The fallout from the collapse of Thomas Cook is now resulting in serious job losses in the supply chain for its grounded airline.

Aviator, which carried out ground handling for Thomas Cook Airlines at Manchester airport, is preparing to go into administration and will cease trading on October 22 with the loss of 351 jobs.

The Unite union also understands that staff employed by ground handlers Swissport at Bristol and Menzies at Gatwick face the  threat of redundancy.

The union fears that job losses in the Thomas Cook supply chain could eventually be a significant increase on the 4,000 directly employed workers who lost their jobs as result of the collapse of Thomas Cook’s airline.

Aviator said the decison was “another unfortunate outcome stemming from Thomas Cook’s recent liquidation”.

The company added: “Thomas Cook was our largest customer, accounted for approximately 70% of our service in Manchester and despite our efforts over the past two weeks, we ave now concluded that we cannot operate as a viable business supporting our only remaining customers.

“We are not the only business to be affected negatively by the Tboms Cook situation,” the company told Sky News. “This is an unfortunate circumstance thatj we deeply regret.”

The firm hopes to transfer as many staff to ther ground service operators and airlines at the airport.

Unite national officer for civil aviation Oliver Richardson said: “Thomas Cook’s airline collapse will have major implications for the supply chain. We have already seen Aviator announce they will cease trading and redundancies at other companies.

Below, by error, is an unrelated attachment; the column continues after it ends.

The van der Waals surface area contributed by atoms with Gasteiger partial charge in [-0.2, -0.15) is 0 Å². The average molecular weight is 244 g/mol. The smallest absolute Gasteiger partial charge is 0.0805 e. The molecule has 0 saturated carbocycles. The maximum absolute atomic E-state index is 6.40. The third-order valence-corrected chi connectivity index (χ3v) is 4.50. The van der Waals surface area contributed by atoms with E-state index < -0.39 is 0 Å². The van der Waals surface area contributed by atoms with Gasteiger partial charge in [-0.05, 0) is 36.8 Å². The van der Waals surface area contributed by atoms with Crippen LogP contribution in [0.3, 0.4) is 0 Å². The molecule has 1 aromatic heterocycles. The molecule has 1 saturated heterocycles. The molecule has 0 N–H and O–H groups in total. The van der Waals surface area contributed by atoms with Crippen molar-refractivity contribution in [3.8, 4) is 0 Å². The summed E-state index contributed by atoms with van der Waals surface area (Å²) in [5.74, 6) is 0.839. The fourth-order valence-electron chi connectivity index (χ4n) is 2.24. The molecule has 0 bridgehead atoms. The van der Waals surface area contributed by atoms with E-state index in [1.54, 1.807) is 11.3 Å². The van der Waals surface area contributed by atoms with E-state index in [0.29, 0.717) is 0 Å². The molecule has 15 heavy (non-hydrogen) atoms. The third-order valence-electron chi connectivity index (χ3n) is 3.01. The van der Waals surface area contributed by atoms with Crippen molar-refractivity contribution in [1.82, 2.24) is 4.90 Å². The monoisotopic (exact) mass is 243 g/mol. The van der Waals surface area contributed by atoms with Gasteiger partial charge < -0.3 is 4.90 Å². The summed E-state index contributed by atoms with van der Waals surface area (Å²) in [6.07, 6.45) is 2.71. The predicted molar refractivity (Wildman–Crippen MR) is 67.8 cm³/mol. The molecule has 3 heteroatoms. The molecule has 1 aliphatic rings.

“The scale of additional job losses in the supply chain will significantly add to the numbers of losses in the airline itself.”

He added: “The potential job losses in the supply chain highlights why the government’s failure to support the airline in particular, which was profitable and which had five potential bidders, was an act of economic vandalism.

“Inevitably the taxpayer will end up paying more in redundancy payments and other legal claims as well as benefits for workers who may struggle to find new work, than was needed to keep the airline flying while a long-term solution was sort.

“The government contains to falsely claim that Thomas Cook was unsustainable but has not been able to answer how the company’s airline subsidiaries in Germany, Spain and Scandinavia have continued to fly with the support of their national government’s.”